Reading Challenge Update: Read the Rainbow

It’s time for my third #readtherainbow check-in and I’ve officially read the rainbow three full times!

My current tally is:


I definitely need to read some more purple books, so please let me know if you can recommend any!

Are you doing any reading challenges this year?
If so, how are they going?

Book review: Dear Ijeawele… by Chimamanda Ngozi Adichie

⭐ Goodreads ⭐ Amazon ⭐

Teach her that if you criticize X in women but do not criticize X in men, then you do not have a problem with X, you have a problem with women.

When Chimamanda Ngozi Adichie’s friend gave birth to a baby girl, she reached out for suggestions on raising a feminist daughter. The result is this book, a list of fifteen suggestions that should apply not only to your daughter, but also your son and any child that you come into contact with.

I read We Should All Be Feminists last year and was blown away. I was equally impressed with this book.  I hope that I can pass on these suggestions, many of which seem to be common sense, to all the children in my life, and the children of my own that I will hopefully have someday. If all children were raised with these fifteen simple suggestions in mind, I think it’s safe to say that the world would be a better place.

Final rating: ★★★★★

#mm18: diversify your reading
#readtherainbow: violet

(Sorry that it took so long to post this review! I read this book on January 28, 2018.)

Book review: Fantastic Beasts & Where to Find Them by Newt Scamander

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A quick note before I begin: This isn’t the screenplay! That’s a totally separate book that has about a million holds on it at my library, but eventually, I’ll read it. This is the textbook from the Harry Potter universe.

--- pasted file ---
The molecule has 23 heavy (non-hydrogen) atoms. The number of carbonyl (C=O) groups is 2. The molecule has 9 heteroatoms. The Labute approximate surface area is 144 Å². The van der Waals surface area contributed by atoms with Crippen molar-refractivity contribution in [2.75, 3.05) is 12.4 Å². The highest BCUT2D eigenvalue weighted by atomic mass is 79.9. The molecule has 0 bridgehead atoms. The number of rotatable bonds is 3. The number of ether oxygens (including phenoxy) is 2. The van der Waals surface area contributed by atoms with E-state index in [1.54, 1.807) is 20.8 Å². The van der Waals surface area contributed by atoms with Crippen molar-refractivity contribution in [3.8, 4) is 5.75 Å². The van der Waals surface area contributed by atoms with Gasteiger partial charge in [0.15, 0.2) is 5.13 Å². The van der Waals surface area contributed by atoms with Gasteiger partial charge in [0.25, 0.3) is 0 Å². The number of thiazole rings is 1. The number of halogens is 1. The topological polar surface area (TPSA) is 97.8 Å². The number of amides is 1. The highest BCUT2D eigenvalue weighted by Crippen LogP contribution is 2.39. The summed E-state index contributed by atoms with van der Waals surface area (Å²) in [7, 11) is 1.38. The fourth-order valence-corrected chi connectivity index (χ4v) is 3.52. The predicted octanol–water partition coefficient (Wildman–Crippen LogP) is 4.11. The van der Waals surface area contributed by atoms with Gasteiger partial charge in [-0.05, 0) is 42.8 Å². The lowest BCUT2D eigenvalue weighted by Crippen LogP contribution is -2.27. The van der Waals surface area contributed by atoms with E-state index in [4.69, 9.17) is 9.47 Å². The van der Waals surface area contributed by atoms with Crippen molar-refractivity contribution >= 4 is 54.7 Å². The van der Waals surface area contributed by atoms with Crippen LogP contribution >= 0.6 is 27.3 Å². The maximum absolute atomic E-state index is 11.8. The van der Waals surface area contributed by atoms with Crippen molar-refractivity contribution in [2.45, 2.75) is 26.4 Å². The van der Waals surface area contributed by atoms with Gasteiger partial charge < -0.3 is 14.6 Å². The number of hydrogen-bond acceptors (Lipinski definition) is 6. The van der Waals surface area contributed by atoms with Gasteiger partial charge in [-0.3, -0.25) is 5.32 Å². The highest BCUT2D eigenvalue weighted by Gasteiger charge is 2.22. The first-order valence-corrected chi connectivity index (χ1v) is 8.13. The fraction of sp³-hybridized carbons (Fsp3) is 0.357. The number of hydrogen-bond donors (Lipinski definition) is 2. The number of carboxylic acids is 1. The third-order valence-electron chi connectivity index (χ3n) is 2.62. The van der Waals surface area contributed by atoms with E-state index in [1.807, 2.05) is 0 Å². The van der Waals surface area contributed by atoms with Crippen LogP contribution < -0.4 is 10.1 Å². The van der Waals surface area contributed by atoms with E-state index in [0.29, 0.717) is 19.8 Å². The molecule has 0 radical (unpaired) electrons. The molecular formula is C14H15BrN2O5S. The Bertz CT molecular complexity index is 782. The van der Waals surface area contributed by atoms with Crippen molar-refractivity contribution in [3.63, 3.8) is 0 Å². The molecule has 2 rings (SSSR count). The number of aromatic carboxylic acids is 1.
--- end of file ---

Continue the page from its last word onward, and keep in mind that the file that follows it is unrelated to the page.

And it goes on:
Another quick note before I begin: I haven’t seen the movie! I know! What kind of Harry Potter fan am I?!

Anyway, two notes aside, Fantastic Beasts is a quick, entertaining encyclopedia of all the magical creatures in the Harry Potter universe. I enjoyed all the side notes and being part of this world even for a little while longer.

I listened to this on audio and Eddie Redmayne did an excellent job. The studio also did an excellent job, making this right up there with the best audiobooks I’ve ever listened to. There are sound effects, voice effects, and little musical interludes, ensuring that the book (which is essentially just a catalog of magical species) never gets boring. I can’t comment on the physical book but the audiobook is definitely worth your time.

Final rating: ★★★★☆

#readtherainbow: red

Reading Challenge Update: Read the Rainbow

It’s time for my second #readtherainbow check-in and I’m pleased to report that I have completed this challenge! I’ve read a number of colorful books so far in 2018 and I hope to complete this challenge many more times over the course of the year. Below are examples of just a few colorful books I’ve recently read.

These are only 24 of the 50+ books I’ve read so far this year! (I honestly can’t believe I’ve read so much this early in the year.) I’m hoping to read the rainbow at least three times before the end of the year.

Are there any colorful books you can recommend to me?


Book review: Furiously Happy by Jenny Lawson

⭐ Goodreads ⭐ Amazon ⭐

Like my grandmother always said, “Your opinions are valid and important. Unless it’s some stupid bullshit you’re being shitty about, in which case you can just go fuck yourself.”

I remember when this book showed up in the 2015 Goodreads Choice Awards. I didn’t know what it was about, but I knew it had a big, smiling raccoon on the cover and it was in the humor section, so I threw it on my TBR and promptly forgot about it for two years. Flash forward to January of 2018 when I decided to start reading (or listening) to more nonfiction. A memoir about dealing with mental illness sounded like a good choice, and oh, look, there it is in a dusty corner of my TBR list.

I knew nothing about Jenny Lawson when I started reading (listening) to this book. I just knew that she was supposed to be really funny and this book was supposed to be very good. So, it was really funny at times (I laughed out loud on more than one occasion, particularly in the chapter about possums) but also really serious and sad at the same time. Jenny toes the line between sarcasm and sincerity, but I think that she always stays on the right side. (That said, it’s her memoir and her life and she can be as flippant about it as she wants!)

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